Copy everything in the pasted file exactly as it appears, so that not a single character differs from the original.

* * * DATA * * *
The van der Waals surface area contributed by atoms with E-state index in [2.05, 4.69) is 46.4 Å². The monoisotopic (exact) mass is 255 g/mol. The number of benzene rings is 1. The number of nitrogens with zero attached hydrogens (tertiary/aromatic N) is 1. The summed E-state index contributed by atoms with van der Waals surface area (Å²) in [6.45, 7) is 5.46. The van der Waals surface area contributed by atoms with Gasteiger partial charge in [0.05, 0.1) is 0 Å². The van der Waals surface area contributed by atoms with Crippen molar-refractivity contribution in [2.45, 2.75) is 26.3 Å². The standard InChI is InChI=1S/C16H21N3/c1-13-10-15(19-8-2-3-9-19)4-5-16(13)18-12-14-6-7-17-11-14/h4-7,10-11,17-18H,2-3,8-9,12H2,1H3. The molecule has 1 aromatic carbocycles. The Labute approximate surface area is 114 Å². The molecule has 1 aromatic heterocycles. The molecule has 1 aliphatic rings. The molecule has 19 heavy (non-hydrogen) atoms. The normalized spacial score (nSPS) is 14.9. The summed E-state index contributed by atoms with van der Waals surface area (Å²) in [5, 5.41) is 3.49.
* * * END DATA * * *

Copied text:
The van der Waals surface area contributed by atoms with E-state index in [2.05, 4.69) is 46.4 Å². The monoisotopic (exact) mass is 255 g/mol. The number of benzene rings is 1. The number of nitrogens with zero attached hydrogens (tertiary/aromatic N) is 1. The summed E-state index contributed by atoms with van der Waals surface area (Å²) in [6.45, 7) is 5.46. The van der Waals surface area contributed by atoms with Gasteiger partial charge in [0.05, 0.1) is 0 Å². The van der Waals surface area contributed by atoms with Crippen molar-refractivity contribution in [2.45, 2.75) is 26.3 Å². The standard InChI is InChI=1S/C16H21N3/c1-13-10-15(19-8-2-3-9-19)4-5-16(13)18-12-14-6-7-17-11-14/h4-7,10-11,17-18H,2-3,8-9,12H2,1H3. The molecule has 1 aromatic carbocycles. The Labute approximate surface area is 114 Å². The molecule has 1 aromatic heterocycles. The molecule has 1 aliphatic rings. The molecule has 19 heavy (non-hydrogen) atoms. The normalized spacial score (nSPS) is 14.9. The summed E-state index contributed by atoms with van der Waals surface area (Å²) in [5, 5.41) is 3.49.